We finally got to bed about 11:00 last night. We were trying to get our laundry dried and the dryer had decided that it would not be before eleven. Who can argue with a machine? The laundry finally arrived still warm from the dryer. We sorted it out and tried to get some sleep. Today was to be a short day at approximately 16 kms. Unfortunately, Robin just couldn’t fall asleep. I caught a few hours. We were both up at 6:00 to be on the Camino at 7:30 (it turned out to be 7:45). Our intent was to arrive in time to go to the Pilgrim Office, get our Compostela (certificate of completion), go to the 12:00 mass, and then check into our hotel. So, understanding we did not have a lot of distance to cover the lack of sleep should not have been a problem. But, as it turned out, it was a day of mostly climbing (somewhat of a surprise), and that taps pretty heavily into your energy reserves when it goes on for a bit, which it did.

Going up, again

But, despite the up and ups our plan came together, and we stood in front of the cathedral at 11:10. The weather was warm and dry. The trail conditions for this last section were quite good. There were a few low wet spots but they had workarounds readily available. I guess we were thinking today would be a coast into Santiago, but it wasn’t. The long climbs, just shy of steep kept us working to get to Santiago. No free lunch today. However you approach Santiago arrival day has its own unique excitement. Today was no different. So knowing that a nice hotel was awaiting us, and that we would be in our own beds by the weekend, we kept huffing and puffing to the finish line (smiling all the way). After mass we wandered over to the bar at the top of the Plaza Quintana, had a cold beer at an outside table, and just soaked in the warm sun. We are now back at the Parador with some champagne chilling in an ice bucket. Robin is having a long soak, in a hot tub, as I write this post. This chapter of our Camino life is now officially over. However, even as we long for the comfort of our own home, we understand that we will be back. So, I guess it is time to head for the ice bucket….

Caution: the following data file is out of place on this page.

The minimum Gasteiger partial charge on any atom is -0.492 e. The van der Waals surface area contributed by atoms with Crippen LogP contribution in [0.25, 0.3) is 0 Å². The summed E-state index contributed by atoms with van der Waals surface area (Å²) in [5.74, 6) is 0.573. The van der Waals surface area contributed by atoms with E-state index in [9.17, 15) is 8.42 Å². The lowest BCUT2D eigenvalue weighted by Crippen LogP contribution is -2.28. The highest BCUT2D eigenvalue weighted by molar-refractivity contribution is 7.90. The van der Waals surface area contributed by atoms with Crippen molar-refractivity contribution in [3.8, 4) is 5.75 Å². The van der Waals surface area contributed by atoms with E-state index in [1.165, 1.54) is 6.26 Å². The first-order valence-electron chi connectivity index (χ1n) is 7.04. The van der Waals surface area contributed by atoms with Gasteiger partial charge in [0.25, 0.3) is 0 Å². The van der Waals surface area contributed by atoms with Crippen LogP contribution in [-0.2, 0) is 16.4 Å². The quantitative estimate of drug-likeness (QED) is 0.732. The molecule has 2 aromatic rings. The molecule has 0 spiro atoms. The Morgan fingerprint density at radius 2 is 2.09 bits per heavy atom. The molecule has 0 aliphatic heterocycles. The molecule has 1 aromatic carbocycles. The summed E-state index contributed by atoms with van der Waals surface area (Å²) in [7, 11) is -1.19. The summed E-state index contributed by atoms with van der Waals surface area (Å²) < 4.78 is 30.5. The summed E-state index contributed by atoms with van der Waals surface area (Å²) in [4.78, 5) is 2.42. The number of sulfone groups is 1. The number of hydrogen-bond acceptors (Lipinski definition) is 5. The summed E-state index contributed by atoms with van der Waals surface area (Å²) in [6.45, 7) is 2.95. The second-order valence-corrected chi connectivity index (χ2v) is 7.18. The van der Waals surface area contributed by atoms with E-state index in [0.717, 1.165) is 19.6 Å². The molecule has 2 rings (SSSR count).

Cheers from Santiago and thanks for being with us on this (always remarkable) journey,

John and Robin

Back again
Which way?
Robin navigating
Finally a peek at the cathedral

 

A Love Song – a video from Jan 8, 2013 Najera